The HWIA, which applies only to the drug industry, is designed to return the balance established by Hatch-Waxman between branded drug innovators and generic drug challengers. It eliminates challengers’ ability to file duplicative claims in both federal court and through the IPR process. Instead, they must choose between either Hatch-Waxman litigation (which saves considerable costs by allowing generics to rely on the brand company’s safety and efficacy studies for FDA approval) and IPR (which is faster and provides certain pro-challenger provisions). In addition to eliminating generic challengers’ “second bite of the apple,” the HWIA would also eliminate the ability of hedge funds and similar entities to file IPR claims while shorting the stock.

Thus, if enacted, the HWIA would create incentives that reestablish Hatch-Waxman litigation as the standard pathway for generic challenges to brand patents.  Yet, it would preserve IPR proceedings as an option when speed of resolution is a primary concern.  Ultimately, it will restore balance to the drug industry to safeguard competition, innovation, and patients’ access to life-improving drugs.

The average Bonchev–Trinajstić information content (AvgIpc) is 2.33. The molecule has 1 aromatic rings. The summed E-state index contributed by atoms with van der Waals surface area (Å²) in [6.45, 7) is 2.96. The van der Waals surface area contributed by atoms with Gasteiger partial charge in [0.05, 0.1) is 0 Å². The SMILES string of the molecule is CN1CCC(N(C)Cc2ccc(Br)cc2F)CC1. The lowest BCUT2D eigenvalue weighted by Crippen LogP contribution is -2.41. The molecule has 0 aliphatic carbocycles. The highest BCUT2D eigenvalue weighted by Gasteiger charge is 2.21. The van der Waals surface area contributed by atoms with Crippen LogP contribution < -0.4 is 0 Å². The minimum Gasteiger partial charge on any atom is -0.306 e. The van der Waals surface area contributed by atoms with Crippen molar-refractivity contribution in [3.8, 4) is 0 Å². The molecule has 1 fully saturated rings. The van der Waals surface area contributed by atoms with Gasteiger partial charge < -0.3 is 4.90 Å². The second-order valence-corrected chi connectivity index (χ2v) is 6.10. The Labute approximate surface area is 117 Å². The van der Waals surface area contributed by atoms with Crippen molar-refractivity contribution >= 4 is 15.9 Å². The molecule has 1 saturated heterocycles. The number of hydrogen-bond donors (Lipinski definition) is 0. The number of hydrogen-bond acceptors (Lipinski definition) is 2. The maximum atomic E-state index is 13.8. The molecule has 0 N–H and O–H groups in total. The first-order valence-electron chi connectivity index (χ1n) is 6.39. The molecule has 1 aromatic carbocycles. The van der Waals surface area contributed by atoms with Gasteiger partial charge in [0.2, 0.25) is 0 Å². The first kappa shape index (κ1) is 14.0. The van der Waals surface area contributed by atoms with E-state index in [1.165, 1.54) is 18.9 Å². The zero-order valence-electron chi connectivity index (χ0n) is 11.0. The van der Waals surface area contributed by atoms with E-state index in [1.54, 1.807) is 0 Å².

The two-year budget plan passed last week makes important changes to payment obligations in the Medicare Part D coverage gap, also known as the donut hole.  While the new plan produces a one-year benefit for seniors by reducing what they pay a year earlier than was already mandated, it permanently shifts much of the drug costs insurance companies were paying to drug makers.  It’s far from clear whether this windfall for insurers will result in lower drug costs for Medicare beneficiaries.

Medicare Part D is voluntary prescription drug insurance for seniors and the permanently disabled provided by private insurance plans that are approved by the Medicare program.  Last year, more than 42 million people enrolled in Medicare Part D plans. Payment for prescription drugs under Medicare Part D depends on how much enrollees spend on drugs.  In 2018, after hitting a deductible that varies by plan, enrollees pay 25% of their drug costs while the Part D plans pay 75%.  However, once the individual and the plan have spent a total of $3,750, enrollees hit the coverage gap that lasts until $8,418 has been spent.  In the coverage gap, enrollees pay 35% of brand drug costs, the Part D plans pay 15%, and drug makers are required to offer 50% discounts on brand drugs to cover the rest.  Once total spending reaches $8,418, enrollees enter catastrophic coverage in which they pay only 5% of drug costs, the Part D plans pay 15%, and the Medicare program pays the other 80%.